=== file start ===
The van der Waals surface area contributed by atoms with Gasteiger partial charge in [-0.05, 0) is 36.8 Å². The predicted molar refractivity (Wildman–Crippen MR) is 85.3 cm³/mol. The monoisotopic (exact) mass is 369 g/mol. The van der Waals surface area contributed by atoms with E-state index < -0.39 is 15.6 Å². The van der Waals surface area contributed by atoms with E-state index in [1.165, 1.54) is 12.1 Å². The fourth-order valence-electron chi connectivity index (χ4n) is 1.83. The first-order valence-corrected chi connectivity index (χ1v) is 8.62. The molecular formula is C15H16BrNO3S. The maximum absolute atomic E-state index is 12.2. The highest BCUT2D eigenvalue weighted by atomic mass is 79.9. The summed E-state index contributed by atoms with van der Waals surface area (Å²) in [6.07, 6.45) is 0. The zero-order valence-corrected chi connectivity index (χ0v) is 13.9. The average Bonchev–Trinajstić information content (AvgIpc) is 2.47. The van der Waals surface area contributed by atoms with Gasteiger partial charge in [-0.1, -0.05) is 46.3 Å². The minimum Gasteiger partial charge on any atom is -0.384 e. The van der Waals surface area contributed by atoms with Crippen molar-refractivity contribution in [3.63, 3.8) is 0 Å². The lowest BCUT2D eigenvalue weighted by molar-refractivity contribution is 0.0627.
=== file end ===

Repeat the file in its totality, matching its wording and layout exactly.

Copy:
The van der Waals surface area contributed by atoms with Gasteiger partial charge in [-0.05, 0) is 36.8 Å². The predicted molar refractivity (Wildman–Crippen MR) is 85.3 cm³/mol. The monoisotopic (exact) mass is 369 g/mol. The van der Waals surface area contributed by atoms with E-state index < -0.39 is 15.6 Å². The van der Waals surface area contributed by atoms with E-state index in [1.165, 1.54) is 12.1 Å². The fourth-order valence-electron chi connectivity index (χ4n) is 1.83. The first-order valence-corrected chi connectivity index (χ1v) is 8.62. The molecular formula is C15H16BrNO3S. The maximum absolute atomic E-state index is 12.2. The highest BCUT2D eigenvalue weighted by atomic mass is 79.9. The summed E-state index contributed by atoms with van der Waals surface area (Å²) in [6.07, 6.45) is 0. The zero-order valence-corrected chi connectivity index (χ0v) is 13.9. The average Bonchev–Trinajstić information content (AvgIpc) is 2.47. The van der Waals surface area contributed by atoms with Gasteiger partial charge in [-0.1, -0.05) is 46.3 Å². The minimum Gasteiger partial charge on any atom is -0.384 e. The van der Waals surface area contributed by atoms with Crippen molar-refractivity contribution in [3.63, 3.8) is 0 Å². The lowest BCUT2D eigenvalue weighted by molar-refractivity contribution is 0.0627.